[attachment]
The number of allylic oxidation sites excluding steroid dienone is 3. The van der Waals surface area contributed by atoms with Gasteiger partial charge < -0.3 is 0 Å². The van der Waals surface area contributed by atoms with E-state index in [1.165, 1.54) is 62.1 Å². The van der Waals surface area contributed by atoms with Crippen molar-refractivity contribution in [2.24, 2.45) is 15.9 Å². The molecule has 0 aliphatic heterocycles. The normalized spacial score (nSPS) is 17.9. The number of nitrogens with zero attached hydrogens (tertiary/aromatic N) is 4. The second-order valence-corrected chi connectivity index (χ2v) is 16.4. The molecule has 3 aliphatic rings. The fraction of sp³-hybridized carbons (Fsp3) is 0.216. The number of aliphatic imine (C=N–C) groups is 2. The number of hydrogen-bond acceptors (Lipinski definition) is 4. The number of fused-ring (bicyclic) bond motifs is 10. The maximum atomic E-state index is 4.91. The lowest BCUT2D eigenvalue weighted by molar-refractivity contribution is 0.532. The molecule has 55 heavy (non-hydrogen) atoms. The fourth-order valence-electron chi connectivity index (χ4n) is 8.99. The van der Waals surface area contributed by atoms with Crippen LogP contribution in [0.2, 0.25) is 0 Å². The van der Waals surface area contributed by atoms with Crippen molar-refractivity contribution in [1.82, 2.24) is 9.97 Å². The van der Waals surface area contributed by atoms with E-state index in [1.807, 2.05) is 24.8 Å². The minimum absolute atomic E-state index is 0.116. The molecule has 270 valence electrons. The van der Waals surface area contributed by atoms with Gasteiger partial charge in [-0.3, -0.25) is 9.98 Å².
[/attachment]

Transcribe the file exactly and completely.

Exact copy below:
The number of allylic oxidation sites excluding steroid dienone is 3. The van der Waals surface area contributed by atoms with Gasteiger partial charge < -0.3 is 0 Å². The van der Waals surface area contributed by atoms with E-state index in [1.165, 1.54) is 62.1 Å². The van der Waals surface area contributed by atoms with Crippen molar-refractivity contribution in [2.24, 2.45) is 15.9 Å². The molecule has 0 aliphatic heterocycles. The normalized spacial score (nSPS) is 17.9. The number of nitrogens with zero attached hydrogens (tertiary/aromatic N) is 4. The second-order valence-corrected chi connectivity index (χ2v) is 16.4. The molecule has 3 aliphatic rings. The fraction of sp³-hybridized carbons (Fsp3) is 0.216. The number of aliphatic imine (C=N–C) groups is 2. The number of hydrogen-bond acceptors (Lipinski definition) is 4. The number of fused-ring (bicyclic) bond motifs is 10. The maximum atomic E-state index is 4.91. The lowest BCUT2D eigenvalue weighted by molar-refractivity contribution is 0.532. The molecule has 55 heavy (non-hydrogen) atoms. The fourth-order valence-electron chi connectivity index (χ4n) is 8.99. The van der Waals surface area contributed by atoms with Crippen LogP contribution in [0.2, 0.25) is 0 Å². The van der Waals surface area contributed by atoms with Crippen molar-refractivity contribution in [1.82, 2.24) is 9.97 Å². The van der Waals surface area contributed by atoms with E-state index in [1.807, 2.05) is 24.8 Å². The minimum absolute atomic E-state index is 0.116. The molecule has 270 valence electrons. The van der Waals surface area contributed by atoms with Gasteiger partial charge in [-0.3, -0.25) is 9.98 Å².